Can good design survive the recession? We may find out when, or even if, anything ever gets built at 5 Franklin Place in Tribeca.
Originally designed by Ben Van Berkel and his Dutch firm UN Studio–also known for the still-unopened New Amsterdam Paviliion–5 Franklin Place was one of the giddiest starchitect-designed condo projects to appear during the boom, doing so in early 2008, in those surprisingly heady days between the collapse of Bear Stearns and Lehman Brothers. The 20-story tower was all ropy bands of black metal, lassoing their way up the building, creating balconies where they protruded. The project gave nearby Frank Gehry a run for his money for
Yet when the economy came clattering down a few months later, so did the building, getting as far as the demolition of the original five-story building located on Broadway three blocks south of Canal Street. In May, Procida Advisors was hired to help sell off the mortgage on the site, and Curbed just got its hands on a new set of alternative plans that come with the project, designed by local firm Montroy Andersen DeMarco. While their proposal is not bad per se, it is far more run-of-the-mill than the one proposed by their predecessors, clearly designed with cost in mind. As Billy Procida told Curbed, “The borrower has signed over the deed-in-lieu and the market is as hot as ever. We’ve made sure that the buyer can start construction on this project immediately.”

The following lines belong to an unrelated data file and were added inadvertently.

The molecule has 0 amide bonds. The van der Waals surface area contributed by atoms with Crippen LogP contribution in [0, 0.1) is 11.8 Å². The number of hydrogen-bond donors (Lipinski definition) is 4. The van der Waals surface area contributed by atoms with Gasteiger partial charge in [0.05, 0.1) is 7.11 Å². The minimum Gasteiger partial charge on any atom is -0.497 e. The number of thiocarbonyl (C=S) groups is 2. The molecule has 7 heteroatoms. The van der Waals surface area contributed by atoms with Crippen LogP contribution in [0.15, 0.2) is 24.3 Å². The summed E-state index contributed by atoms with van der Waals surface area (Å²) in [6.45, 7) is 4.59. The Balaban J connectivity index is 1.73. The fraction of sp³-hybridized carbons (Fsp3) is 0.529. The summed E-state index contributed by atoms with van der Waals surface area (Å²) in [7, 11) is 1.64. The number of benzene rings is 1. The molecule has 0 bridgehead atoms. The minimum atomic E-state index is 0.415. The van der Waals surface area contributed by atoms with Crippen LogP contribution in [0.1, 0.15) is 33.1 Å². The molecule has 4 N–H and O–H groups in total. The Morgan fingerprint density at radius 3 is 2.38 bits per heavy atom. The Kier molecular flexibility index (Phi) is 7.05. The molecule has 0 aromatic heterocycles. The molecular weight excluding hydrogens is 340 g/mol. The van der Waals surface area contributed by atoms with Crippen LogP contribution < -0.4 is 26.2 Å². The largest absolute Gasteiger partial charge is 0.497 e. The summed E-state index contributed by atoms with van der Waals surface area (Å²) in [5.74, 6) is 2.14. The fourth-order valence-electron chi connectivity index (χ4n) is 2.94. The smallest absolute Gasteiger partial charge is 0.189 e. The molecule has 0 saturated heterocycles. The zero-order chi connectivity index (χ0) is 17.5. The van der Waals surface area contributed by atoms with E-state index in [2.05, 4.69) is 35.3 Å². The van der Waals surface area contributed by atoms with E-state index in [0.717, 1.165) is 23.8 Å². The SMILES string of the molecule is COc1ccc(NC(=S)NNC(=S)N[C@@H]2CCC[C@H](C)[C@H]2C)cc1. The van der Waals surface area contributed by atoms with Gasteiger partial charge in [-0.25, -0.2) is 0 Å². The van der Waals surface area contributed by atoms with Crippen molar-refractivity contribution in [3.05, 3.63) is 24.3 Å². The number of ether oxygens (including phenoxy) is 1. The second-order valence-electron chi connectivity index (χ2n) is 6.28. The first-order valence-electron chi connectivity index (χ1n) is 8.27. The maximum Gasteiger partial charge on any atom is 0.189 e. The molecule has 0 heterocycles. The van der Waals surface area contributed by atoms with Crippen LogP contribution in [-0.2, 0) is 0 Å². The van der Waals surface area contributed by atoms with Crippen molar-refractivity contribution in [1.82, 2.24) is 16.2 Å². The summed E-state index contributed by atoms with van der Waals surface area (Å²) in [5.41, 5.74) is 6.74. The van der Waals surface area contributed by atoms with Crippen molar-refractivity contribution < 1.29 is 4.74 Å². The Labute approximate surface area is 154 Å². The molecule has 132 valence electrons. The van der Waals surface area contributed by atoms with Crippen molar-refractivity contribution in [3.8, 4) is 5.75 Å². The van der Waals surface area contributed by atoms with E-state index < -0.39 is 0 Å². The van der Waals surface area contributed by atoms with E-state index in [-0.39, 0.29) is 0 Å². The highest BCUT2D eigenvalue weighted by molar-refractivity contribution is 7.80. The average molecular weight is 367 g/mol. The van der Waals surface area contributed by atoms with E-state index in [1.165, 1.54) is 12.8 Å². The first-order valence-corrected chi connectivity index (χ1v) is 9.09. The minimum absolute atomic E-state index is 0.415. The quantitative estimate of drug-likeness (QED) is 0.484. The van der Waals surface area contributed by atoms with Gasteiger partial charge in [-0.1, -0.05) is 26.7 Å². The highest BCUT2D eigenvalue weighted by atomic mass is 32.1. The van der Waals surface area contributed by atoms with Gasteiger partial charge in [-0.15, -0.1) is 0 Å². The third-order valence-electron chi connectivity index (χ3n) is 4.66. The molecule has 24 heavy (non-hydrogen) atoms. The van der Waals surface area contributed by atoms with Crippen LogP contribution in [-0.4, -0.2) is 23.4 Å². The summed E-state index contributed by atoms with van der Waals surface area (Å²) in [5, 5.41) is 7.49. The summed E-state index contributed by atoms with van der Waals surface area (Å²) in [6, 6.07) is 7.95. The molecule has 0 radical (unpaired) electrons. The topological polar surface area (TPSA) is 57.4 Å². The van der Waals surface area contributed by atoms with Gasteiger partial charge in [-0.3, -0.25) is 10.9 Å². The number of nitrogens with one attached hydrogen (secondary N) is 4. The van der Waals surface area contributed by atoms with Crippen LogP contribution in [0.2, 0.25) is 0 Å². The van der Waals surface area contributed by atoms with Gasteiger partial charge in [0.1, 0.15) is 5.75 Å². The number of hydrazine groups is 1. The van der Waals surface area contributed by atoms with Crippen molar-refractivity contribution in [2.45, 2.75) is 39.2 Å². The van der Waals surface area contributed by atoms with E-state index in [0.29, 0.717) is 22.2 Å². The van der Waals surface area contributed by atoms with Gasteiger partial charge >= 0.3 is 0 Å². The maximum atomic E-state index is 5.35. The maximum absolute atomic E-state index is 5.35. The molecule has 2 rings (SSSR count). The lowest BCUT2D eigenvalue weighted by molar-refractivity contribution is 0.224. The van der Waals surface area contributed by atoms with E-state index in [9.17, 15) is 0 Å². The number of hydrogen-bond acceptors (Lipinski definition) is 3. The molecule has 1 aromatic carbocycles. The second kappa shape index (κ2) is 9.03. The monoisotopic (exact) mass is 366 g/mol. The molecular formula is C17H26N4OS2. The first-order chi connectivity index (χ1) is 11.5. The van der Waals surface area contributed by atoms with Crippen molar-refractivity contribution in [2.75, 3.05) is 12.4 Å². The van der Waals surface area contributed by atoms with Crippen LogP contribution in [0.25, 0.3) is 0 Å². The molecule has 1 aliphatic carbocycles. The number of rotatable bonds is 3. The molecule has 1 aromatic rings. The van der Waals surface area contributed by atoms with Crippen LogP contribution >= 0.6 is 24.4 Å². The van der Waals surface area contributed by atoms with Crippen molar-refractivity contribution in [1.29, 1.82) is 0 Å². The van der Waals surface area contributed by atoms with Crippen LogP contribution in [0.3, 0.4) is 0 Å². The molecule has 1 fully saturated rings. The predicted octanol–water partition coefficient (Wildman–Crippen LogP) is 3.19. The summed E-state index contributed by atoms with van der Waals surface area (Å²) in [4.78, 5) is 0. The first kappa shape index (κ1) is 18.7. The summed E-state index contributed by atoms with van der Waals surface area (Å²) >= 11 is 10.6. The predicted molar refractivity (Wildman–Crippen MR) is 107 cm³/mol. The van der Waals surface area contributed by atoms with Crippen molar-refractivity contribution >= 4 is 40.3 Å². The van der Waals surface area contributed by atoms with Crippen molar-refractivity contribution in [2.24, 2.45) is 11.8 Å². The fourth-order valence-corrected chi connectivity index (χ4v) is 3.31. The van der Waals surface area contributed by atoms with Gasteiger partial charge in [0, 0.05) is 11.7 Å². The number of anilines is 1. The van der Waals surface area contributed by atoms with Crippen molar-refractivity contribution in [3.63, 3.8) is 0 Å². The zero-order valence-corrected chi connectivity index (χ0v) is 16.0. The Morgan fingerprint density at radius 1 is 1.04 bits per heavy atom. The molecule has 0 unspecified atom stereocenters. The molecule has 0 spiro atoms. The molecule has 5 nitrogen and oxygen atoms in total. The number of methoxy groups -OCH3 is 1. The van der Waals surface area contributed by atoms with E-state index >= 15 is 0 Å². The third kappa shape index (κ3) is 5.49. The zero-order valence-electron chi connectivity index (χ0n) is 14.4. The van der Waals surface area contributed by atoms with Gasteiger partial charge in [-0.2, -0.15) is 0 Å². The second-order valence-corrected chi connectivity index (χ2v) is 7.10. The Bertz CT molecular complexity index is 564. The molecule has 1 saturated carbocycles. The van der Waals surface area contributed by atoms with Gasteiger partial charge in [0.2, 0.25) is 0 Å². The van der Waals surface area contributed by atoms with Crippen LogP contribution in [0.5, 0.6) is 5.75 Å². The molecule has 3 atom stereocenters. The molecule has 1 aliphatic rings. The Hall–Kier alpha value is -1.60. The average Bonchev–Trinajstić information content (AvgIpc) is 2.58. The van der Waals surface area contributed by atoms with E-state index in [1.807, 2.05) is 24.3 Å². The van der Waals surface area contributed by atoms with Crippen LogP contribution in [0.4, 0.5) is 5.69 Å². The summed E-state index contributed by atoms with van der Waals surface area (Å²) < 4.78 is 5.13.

This is still a prime site in prime Manhattan, one deserving of a top-notch, if expensive building. While there is no guarantee top-flight architecture will pay off, it certainly looks that way, with the successes of Gehry and Robert Stern of late, among so many others. Whether the developer realizes this and goes with UN Studio’s design or whether it takes the quickest route to cash should say a lot about the kind of architecture the city has to look forward to for the foreseeable future.
Better yet, The Observer dares these new, hypothetical buyers to come up with something even more daring of their own.